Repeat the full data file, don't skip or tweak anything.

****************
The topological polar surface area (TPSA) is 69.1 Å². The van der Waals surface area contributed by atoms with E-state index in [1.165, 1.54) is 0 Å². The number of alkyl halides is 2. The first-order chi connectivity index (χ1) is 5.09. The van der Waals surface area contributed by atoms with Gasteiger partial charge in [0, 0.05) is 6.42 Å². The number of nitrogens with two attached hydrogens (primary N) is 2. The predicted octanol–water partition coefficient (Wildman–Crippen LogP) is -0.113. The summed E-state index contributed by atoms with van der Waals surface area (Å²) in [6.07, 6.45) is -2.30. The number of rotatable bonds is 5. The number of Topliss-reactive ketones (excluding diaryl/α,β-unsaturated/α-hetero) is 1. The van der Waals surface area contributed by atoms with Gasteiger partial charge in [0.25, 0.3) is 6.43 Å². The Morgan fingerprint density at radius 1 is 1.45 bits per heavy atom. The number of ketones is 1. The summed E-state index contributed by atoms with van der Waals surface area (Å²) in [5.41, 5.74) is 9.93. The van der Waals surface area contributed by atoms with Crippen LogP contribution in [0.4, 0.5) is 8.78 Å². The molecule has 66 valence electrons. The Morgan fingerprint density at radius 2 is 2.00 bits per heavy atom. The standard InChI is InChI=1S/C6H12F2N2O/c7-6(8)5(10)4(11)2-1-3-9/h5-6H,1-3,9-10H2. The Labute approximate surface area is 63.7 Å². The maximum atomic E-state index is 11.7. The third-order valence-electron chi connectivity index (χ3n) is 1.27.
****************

The topological polar surface area (TPSA) is 69.1 Å². The van der Waals surface area contributed by atoms with E-state index in [1.165, 1.54) is 0 Å². The number of alkyl halides is 2. The first-order chi connectivity index (χ1) is 5.09. The van der Waals surface area contributed by atoms with Gasteiger partial charge in [0, 0.05) is 6.42 Å². The number of nitrogens with two attached hydrogens (primary N) is 2. The predicted octanol–water partition coefficient (Wildman–Crippen LogP) is -0.113. The summed E-state index contributed by atoms with van der Waals surface area (Å²) in [6.07, 6.45) is -2.30. The number of rotatable bonds is 5. The number of Topliss-reactive ketones (excluding diaryl/α,β-unsaturated/α-hetero) is 1. The van der Waals surface area contributed by atoms with Gasteiger partial charge in [0.25, 0.3) is 6.43 Å². The Morgan fingerprint density at radius 1 is 1.45 bits per heavy atom. The number of ketones is 1. The summed E-state index contributed by atoms with van der Waals surface area (Å²) in [5.41, 5.74) is 9.93. The van der Waals surface area contributed by atoms with Crippen LogP contribution in [0.4, 0.5) is 8.78 Å². The molecule has 66 valence electrons. The Morgan fingerprint density at radius 2 is 2.00 bits per heavy atom. The standard InChI is InChI=1S/C6H12F2N2O/c7-6(8)5(10)4(11)2-1-3-9/h5-6H,1-3,9-10H2. The Labute approximate surface area is 63.7 Å². The maximum atomic E-state index is 11.7. The third-order valence-electron chi connectivity index (χ3n) is 1.27.